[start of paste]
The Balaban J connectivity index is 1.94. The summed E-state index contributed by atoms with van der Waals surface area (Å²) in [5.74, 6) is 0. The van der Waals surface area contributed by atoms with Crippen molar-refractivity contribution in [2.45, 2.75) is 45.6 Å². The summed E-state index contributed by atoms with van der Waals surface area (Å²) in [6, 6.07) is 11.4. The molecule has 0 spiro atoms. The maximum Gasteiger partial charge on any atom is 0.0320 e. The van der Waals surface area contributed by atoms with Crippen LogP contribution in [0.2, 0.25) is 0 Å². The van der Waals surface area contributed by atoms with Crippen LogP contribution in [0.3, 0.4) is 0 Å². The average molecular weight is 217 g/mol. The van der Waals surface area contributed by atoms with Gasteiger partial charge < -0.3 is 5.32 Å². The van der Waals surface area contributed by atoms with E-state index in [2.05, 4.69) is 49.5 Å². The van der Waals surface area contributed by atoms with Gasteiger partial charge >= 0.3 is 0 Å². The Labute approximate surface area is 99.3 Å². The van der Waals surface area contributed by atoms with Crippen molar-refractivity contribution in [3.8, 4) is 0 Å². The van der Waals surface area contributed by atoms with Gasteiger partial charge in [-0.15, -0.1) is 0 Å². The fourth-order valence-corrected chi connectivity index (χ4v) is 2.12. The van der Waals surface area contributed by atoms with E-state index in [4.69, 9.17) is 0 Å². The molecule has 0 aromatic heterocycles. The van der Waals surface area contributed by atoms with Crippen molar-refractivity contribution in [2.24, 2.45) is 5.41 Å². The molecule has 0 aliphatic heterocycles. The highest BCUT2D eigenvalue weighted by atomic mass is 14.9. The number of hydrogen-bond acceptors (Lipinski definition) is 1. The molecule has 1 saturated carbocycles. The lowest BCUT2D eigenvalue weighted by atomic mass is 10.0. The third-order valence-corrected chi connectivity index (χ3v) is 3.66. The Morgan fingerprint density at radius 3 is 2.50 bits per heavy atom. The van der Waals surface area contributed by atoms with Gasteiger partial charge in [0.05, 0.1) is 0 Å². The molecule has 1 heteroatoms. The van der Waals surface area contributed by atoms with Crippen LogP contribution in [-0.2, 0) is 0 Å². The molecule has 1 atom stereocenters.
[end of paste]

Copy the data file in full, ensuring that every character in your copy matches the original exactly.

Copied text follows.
The Balaban J connectivity index is 1.94. The summed E-state index contributed by atoms with van der Waals surface area (Å²) in [5.74, 6) is 0. The van der Waals surface area contributed by atoms with Crippen molar-refractivity contribution in [2.45, 2.75) is 45.6 Å². The summed E-state index contributed by atoms with van der Waals surface area (Å²) in [6, 6.07) is 11.4. The molecule has 0 spiro atoms. The maximum Gasteiger partial charge on any atom is 0.0320 e. The van der Waals surface area contributed by atoms with Crippen LogP contribution in [0.2, 0.25) is 0 Å². The van der Waals surface area contributed by atoms with Crippen LogP contribution in [0.3, 0.4) is 0 Å². The average molecular weight is 217 g/mol. The van der Waals surface area contributed by atoms with Gasteiger partial charge < -0.3 is 5.32 Å². The van der Waals surface area contributed by atoms with E-state index in [2.05, 4.69) is 49.5 Å². The van der Waals surface area contributed by atoms with Gasteiger partial charge >= 0.3 is 0 Å². The Labute approximate surface area is 99.3 Å². The van der Waals surface area contributed by atoms with Crippen molar-refractivity contribution in [3.8, 4) is 0 Å². The van der Waals surface area contributed by atoms with Gasteiger partial charge in [-0.15, -0.1) is 0 Å². The fourth-order valence-corrected chi connectivity index (χ4v) is 2.12. The van der Waals surface area contributed by atoms with E-state index in [4.69, 9.17) is 0 Å². The molecule has 0 aromatic heterocycles. The van der Waals surface area contributed by atoms with Crippen molar-refractivity contribution in [2.24, 2.45) is 5.41 Å². The molecule has 0 aliphatic heterocycles. The highest BCUT2D eigenvalue weighted by atomic mass is 14.9. The number of hydrogen-bond acceptors (Lipinski definition) is 1. The molecule has 1 saturated carbocycles. The lowest BCUT2D eigenvalue weighted by atomic mass is 10.0. The third-order valence-corrected chi connectivity index (χ3v) is 3.66. The Morgan fingerprint density at radius 3 is 2.50 bits per heavy atom. The van der Waals surface area contributed by atoms with Gasteiger partial charge in [0.05, 0.1) is 0 Å². The molecule has 1 heteroatoms. The van der Waals surface area contributed by atoms with Crippen LogP contribution in [-0.2, 0) is 0 Å². The molecule has 1 atom stereocenters.